My first real tutorial! Easter is coming up in a few weeks and since my baby will only be 5 months, and can't have candy yet, I racked my brain of what I could put in his Easter basket. Some googling brought me to the idea of dying wood craft eggs with food coloring! Perfect! Since they are just dyed with food coloring and finished with a beeswax wood polish, they are safe for my baby to chew on.
Here's what you'll need to get started.
- Wood Craft Eggs: I got mine at Michael's
- 1 cup Olive Oil for the Beeswax wood polish
- Beeswax: I found mine in the candle making aisle at Michael's (What would make this even better is if you found some local beeswax from a beekeeper)
- Grater to grate up the beeswax
- Sandpaper to smooth out your eggs
- Paintbrush to paint on your food coloring
- Food Coloring
Let's first start with how to make the beeswax wood polish. I used this tutorial. It's simple. It's just 4 parts oil and 1 part beeswax. And you can use any oil you like. I just had olive oil on hand.
First fill a microwave safe dish with 1 cup of olive oil. It's easy to use a measuring dish like this so you can easily know when you've added enough beeswax.
Then, grate up your beeswax until you reach the 1 1/4 cup line. This means you will have 1 cup olive oil and 1/4 cup beeswax (1 part beeswax, 4 parts oil). Next, microwave until all the beeswax is melted in the oil. This only took 2 minutes in my microwave.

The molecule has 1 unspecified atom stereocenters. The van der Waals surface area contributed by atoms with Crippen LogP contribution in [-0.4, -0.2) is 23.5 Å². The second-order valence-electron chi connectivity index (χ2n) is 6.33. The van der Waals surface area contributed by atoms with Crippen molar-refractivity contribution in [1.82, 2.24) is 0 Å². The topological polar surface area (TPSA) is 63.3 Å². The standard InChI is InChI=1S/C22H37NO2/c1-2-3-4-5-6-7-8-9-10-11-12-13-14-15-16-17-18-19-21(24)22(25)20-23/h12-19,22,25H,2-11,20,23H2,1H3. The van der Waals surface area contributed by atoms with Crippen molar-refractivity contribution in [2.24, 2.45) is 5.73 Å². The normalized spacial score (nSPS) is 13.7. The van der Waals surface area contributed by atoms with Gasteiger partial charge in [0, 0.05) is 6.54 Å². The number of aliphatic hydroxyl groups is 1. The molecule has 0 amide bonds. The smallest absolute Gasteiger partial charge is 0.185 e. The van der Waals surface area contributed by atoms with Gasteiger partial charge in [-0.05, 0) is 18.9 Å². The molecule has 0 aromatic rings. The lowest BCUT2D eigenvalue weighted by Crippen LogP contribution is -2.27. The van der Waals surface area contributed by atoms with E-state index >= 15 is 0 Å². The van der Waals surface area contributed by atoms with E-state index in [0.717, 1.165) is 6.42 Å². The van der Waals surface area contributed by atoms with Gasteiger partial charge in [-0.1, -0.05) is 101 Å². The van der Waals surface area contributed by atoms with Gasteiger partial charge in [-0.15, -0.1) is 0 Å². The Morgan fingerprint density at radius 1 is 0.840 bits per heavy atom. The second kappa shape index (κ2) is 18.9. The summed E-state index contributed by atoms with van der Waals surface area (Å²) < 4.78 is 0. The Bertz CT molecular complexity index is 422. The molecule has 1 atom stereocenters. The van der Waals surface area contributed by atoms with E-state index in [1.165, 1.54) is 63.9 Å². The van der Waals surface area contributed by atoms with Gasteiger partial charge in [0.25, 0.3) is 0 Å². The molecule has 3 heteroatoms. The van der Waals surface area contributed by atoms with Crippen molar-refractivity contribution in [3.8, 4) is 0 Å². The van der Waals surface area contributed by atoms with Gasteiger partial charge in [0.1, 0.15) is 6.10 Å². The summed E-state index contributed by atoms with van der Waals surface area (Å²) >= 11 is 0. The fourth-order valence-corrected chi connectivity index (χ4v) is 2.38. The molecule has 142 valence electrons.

The tutorial said to add to a wide bowl for stirring. I did this, but didn't really find it necessary. I could have just stirred it in my measuring cup.
Finally, just keep stirring it occasionally as it cools. You will end up with something that looks like this. And that's it! The hardest part was grating up the beeswax.
Ok, now for dying the eggs. First, use your fine grit sandpaper and smooth out your eggs. Make sure there are no splinters. Then all I did was add about 5 drops of dye to a bowl with a splash of water.
Then just use your brush and paint your eggs until they're fully saturated to your liking. I just kept adding layer after layer until it seemed like they were no longer getting darker. I did this on some wax paper so I didn't get any dye on my counter.
Let them sit out to dry. When your beeswax polish is cooled, you can transfer it to a container. I just used a small mason jar. It should last up to a year.
When your eggs are dry, just rub in the beeswax polish with your hands. It will make the colors a bit more saturated and your eggs nice and shiny!
And that's all there is to it! It took me maybe 2 hours one day and like 5 minutes the next to apply the polish.
Since I have lots of beeswax wood polish left, I can't wait to make AJ some more wood toys!